- $46.1 Million for School Repairs: President Clinton fought for and won a new initiative to repair America's schools, providing $1.2 billion in the FY 2001 budget for urgent school renovation. Pennsylvania will receive $46.1 million in school renovation grants.
- $17.8 Million for Technology Literacy: This year [FY01], Pennsylvania received $17.8 million for the Technology Literacy Challenge Fund, which helps communities and the private sector ensure that every student is equipped with the computer literacy skills needed for the 21st century.
- $349.8 Million for Students Most in Need: Pennsylvania receives $349.8 million in Title I Grants (to Local Educational Agencies) providing extra help in the basics for students most in need, particularly communities and schools with high concentrations of children in low-income families [FY01].
- Turning Around Failing Schools: Pennsylvania will receive $9.5 million in Title I Accountability Grants. President Clinton created the accountability fund to help turn around the worst performing schools through such measures as overhauling curriculum, improving staffing, or even closing schools and reopening them as charter schools.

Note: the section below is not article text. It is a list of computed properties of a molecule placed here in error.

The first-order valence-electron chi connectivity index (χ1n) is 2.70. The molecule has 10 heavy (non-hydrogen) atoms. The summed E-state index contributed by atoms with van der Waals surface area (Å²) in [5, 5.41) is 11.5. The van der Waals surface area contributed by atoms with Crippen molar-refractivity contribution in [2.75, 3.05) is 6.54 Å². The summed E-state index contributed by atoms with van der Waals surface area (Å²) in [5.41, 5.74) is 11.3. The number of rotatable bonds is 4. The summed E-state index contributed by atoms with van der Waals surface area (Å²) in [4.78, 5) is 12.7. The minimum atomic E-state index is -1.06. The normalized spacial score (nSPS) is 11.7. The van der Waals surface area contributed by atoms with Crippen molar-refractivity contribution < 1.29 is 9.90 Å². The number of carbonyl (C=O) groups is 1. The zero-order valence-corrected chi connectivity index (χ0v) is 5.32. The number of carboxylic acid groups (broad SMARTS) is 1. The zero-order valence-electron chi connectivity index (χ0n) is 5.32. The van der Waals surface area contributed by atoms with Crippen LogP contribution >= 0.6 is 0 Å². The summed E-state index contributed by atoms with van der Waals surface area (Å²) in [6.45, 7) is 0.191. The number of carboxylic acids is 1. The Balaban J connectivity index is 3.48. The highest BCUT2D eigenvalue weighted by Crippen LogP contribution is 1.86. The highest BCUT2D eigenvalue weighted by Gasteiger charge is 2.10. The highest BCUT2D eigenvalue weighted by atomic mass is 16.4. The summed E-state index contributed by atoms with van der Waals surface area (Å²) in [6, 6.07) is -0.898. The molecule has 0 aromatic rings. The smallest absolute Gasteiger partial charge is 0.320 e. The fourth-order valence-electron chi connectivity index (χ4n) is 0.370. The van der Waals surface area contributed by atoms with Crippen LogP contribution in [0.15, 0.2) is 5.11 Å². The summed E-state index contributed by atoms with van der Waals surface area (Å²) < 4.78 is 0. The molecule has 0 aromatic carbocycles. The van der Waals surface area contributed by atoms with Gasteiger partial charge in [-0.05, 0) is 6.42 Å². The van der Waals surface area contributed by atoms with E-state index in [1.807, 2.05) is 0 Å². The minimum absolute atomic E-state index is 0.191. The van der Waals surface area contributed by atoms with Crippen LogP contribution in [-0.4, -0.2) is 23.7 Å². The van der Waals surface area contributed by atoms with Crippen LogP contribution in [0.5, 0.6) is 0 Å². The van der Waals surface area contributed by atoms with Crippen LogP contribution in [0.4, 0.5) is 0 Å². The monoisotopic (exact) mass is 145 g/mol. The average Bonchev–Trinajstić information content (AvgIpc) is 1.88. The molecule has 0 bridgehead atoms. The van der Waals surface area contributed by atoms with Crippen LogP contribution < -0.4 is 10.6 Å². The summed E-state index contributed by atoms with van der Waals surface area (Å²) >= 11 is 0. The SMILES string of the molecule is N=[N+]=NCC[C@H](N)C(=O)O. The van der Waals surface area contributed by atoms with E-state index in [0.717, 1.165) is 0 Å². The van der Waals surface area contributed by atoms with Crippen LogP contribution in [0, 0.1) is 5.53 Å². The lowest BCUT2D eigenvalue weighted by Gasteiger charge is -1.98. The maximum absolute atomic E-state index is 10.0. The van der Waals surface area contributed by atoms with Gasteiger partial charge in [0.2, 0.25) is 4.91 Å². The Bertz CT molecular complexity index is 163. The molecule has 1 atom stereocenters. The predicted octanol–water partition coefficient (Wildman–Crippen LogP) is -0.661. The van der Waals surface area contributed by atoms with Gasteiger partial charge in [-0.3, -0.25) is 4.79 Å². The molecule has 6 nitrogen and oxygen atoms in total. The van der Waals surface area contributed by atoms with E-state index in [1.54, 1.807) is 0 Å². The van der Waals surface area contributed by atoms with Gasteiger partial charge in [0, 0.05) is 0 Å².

- $334.1 Million in Pell Grants: This year [FY01], Pennsylvania will receive $334.1 million in Pell Grants for low-income students going to college.
- Expanded Work-Study To Help More Students Work Their Way Through College: Pennsylvania will receive $57.6 million in Work-Study funding in 2001 to help Pennsylvania students work their way through college.
- Over 5,800 Have Served in Pennsylvania through AmeriCorps: Since the National Service program began in 1993, 5,836 AmeriCorps participants have earned money for college while working in Pennsylvania's schools, hospitals, neighborhoods or parks. [through 2/00]
- Tuition Tax Credits in Balanced Budget Open the Doors of College and Promote Lifelong Learning: The balanced budget included both President Clinton's $1,500 HOPE Scholarship to help make the first two years of college as universal as a high school diploma and a Lifetime Learning Tax Credit for college juniors, seniors, graduate students and working Americans pursuing lifelong learning to upgrade their skills. This 20% tax credit will be applied to the first $5,000 of tuition and fees through 2002 and to the first $10,000 thereafter. 213,000 students in Pennsylvania will receive a HOPE Scholarship tax credit of up to $1,500. 259,000 students in Pennsylvania will receive the Lifetime Learning Tax Credit. [fully phased-in FY2000 estimate]
- Expanded Job Training to Pennsylvania's Dislocated Workers: President Clinton's FY 2001 budget would triple funding for the dislocated workers program over 1992 levels. Pennsylvania received $46.8 million in 1999 to help 27,740 dislocated workers get the training and reemployment services they need to return to work as quickly as possible. In FY 2000, Pennsylvania will receive nearly $38.2 million to provide job training services for dislocated workers.
FIGHTING CRIME AND VIOLENCE
- Crime Falls in Pittsburgh: Under the Clinton-Gore Administration, America has experienced the longest continuous drop in crime on record. Between 1992 and 1997, serious crime, as indicated by the crime index, has fallen 33% in Pittsburgh, with robberies declining 48%. [1992 and 1997 Uniform Crime Reports]